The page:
Iraq warns of ‘dangerous increase’ in Congo fever cases

Death toll this year has risen to 18 and the number of confirmed cases is at least 90

Cattle are gathered as members of a veterinary team spray disinfectant in Iraq's northern city of Kirkuk amid the Crimean-Congo haemorrhagic fever outbreak on May 7, 2022. AFP
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Crimean-Congo haemorrhagic fever is spreading in Iraq at an alarming rate, with the number of cases and deaths this year more than doubling in the past two weeks, the health ministry has said.

The death toll from the disease, which is transmitted to humans mainly through tick bites or infected livestock, rose to 18 as of Saturday, up from eight on May 7, while the number of cases increased from 40 to at least 90, a health ministry spokesman, Saif Al Badr, said.

“There have been quick and important developments over the past few days in regard to the Crimean-Congo haemorrhagic fever,” Mr Al Badr said during a live-stream on his YouTube channel on Saturday.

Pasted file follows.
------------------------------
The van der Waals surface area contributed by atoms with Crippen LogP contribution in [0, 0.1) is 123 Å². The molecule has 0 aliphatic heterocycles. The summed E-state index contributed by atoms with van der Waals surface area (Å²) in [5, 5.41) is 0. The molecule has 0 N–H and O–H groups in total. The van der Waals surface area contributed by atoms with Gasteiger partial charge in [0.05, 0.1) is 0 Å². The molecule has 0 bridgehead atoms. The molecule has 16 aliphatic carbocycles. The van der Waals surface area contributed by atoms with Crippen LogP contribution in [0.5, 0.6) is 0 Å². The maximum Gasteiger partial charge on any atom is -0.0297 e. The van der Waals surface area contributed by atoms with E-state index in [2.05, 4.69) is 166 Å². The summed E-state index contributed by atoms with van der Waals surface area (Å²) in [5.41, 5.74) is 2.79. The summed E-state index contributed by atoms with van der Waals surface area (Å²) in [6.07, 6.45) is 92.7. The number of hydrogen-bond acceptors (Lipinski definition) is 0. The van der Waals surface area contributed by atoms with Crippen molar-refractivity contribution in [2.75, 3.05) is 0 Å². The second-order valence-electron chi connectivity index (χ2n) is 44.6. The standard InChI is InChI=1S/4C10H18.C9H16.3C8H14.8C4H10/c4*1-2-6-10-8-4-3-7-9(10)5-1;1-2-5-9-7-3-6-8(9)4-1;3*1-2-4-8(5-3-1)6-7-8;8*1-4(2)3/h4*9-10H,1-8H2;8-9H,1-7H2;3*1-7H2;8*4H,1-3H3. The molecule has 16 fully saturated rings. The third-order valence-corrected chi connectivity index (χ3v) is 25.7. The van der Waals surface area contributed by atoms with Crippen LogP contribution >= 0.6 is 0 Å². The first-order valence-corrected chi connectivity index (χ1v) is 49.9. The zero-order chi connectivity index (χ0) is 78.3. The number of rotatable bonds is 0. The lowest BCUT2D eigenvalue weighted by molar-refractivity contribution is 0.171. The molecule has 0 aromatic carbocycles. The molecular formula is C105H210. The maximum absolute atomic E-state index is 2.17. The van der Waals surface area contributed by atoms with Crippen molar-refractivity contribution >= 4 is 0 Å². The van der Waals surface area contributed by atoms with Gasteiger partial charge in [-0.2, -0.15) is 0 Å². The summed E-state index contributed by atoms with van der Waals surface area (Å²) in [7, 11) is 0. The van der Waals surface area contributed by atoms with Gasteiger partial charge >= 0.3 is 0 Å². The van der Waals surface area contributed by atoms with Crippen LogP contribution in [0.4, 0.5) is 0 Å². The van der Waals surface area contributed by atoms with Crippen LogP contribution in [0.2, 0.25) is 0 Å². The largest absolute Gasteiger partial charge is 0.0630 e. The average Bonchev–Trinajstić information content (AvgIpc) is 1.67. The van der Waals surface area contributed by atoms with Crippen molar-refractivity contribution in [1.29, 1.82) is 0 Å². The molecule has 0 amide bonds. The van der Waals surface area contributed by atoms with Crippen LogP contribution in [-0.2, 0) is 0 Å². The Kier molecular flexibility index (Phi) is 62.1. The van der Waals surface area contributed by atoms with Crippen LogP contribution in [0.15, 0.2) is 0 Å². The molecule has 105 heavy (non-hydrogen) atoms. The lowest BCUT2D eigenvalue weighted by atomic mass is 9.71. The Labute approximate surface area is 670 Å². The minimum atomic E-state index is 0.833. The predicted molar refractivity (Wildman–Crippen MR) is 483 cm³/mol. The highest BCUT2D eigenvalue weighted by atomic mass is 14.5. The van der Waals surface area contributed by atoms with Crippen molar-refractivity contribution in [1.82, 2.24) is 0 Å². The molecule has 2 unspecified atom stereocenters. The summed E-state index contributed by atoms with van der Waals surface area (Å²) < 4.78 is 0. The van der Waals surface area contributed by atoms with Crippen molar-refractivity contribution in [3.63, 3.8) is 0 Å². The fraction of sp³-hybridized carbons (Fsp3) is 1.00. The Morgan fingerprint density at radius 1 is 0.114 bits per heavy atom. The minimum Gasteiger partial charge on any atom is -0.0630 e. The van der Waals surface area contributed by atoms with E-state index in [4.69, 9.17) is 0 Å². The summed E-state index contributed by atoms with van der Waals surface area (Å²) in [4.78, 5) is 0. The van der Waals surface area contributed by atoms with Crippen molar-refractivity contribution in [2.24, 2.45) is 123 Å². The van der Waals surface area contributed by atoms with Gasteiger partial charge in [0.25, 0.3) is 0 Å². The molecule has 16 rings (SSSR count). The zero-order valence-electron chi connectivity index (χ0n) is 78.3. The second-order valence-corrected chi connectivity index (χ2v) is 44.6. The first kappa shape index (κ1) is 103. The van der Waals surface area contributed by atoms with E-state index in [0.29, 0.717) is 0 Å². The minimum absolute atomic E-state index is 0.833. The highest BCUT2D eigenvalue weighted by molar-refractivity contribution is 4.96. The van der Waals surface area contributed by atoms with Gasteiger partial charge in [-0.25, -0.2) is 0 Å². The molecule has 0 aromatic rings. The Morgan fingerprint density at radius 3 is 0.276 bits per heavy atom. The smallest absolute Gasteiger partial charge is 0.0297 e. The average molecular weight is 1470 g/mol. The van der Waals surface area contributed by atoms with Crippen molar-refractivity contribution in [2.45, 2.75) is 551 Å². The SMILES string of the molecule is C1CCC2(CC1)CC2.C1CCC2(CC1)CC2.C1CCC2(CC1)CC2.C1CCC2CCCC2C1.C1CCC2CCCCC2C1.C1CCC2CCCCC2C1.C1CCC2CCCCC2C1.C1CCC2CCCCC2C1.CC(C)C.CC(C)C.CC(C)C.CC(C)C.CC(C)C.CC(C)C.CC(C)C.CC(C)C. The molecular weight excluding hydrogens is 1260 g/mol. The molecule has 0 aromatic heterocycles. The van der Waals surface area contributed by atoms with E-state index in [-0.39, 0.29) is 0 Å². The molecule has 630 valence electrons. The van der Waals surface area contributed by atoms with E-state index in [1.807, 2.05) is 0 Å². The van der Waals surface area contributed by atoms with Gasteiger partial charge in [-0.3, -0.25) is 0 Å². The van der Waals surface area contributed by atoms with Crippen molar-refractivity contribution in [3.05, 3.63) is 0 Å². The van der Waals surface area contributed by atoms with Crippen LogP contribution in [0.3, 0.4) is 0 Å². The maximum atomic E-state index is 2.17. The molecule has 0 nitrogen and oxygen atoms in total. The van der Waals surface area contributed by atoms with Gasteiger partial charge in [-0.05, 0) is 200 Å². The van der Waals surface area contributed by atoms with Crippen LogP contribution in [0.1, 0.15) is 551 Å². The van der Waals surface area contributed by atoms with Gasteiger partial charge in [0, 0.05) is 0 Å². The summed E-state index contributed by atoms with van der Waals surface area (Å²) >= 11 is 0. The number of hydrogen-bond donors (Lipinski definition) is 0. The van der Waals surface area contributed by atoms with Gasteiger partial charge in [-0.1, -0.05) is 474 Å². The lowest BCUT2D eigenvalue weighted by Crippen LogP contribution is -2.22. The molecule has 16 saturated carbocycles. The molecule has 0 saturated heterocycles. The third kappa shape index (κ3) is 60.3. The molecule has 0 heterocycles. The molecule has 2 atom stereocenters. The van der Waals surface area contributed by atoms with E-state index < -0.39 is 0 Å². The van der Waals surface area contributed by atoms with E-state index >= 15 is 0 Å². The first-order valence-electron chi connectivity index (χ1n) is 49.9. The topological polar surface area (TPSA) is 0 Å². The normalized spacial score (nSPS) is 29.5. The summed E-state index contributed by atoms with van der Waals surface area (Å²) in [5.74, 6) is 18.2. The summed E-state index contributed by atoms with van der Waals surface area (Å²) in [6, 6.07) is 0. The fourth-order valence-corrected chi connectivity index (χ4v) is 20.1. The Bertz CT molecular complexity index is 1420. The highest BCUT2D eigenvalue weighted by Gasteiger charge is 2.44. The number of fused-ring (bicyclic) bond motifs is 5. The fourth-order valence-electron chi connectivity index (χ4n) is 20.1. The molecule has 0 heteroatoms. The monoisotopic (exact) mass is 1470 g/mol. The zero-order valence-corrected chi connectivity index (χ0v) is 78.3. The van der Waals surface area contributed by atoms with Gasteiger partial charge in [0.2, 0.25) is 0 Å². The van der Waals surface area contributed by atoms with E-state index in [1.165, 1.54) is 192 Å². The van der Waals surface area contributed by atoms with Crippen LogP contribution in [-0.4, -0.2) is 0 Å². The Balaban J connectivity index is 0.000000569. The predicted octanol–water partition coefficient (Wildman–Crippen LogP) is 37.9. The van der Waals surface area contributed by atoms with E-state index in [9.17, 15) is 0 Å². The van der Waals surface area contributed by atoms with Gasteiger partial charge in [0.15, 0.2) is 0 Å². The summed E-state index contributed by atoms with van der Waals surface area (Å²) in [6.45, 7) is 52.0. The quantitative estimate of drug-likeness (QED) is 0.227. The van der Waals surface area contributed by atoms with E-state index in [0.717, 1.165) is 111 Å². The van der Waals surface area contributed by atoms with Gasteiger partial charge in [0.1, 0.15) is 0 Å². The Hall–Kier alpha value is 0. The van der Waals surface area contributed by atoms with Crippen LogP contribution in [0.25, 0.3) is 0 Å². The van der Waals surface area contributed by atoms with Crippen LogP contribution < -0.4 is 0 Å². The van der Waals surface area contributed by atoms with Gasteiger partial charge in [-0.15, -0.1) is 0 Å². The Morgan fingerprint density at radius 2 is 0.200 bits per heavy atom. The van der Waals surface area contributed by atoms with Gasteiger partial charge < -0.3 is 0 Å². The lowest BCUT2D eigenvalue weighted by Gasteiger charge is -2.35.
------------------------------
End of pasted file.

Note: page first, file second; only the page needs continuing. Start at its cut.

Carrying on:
Crimean-Congo haemorrhagic fever has been endemic in Iraq since the 1970s. About 20 cases are reported each year, of which one or two lead to death, according to Mr Al Badr.

“Cases are increasing and, honestly, it is a dangerous increase,” he said.

All the cases are in rural areas. Half are in Thi Qar province, about 400 kilometres south of Baghdad, Mr Al Badr said. The next highest number of cases was in the adjacent Muthanna province.

Among the dead was a woman in Baghdad, Mr Al Badr said.

Although the country is not in a “state of epidemic”, he said, “we can’t deny that there is a problem”.

“The problem is there and it is a dangerous one, and to be honest the measures that are taken from the concerned parties are substandard,” he said.

Mr Al Badr said the burden falls mainly on the Ministry of Agriculture, which must eliminate ticks on animals.

Other civilian and security authorities must supervise livestock breeding, movement and slaughter closely, he said.

Iraqi health authorities have used posters and social media to tell the public how to reduce the risk of infection.

The disease, which has a mortality rate of up to 40 per cent, can also be transmitted among humans as a result of contact with the blood, organs, secretions or other bodily fluids of infected people, according to the World Health Organisation.

No vaccine is available for people or animals.

The disease is endemic in Africa, Asia, the Middle East and the Balkans, according to the WHO.

Updated: May 22, 2022, 4:05 PM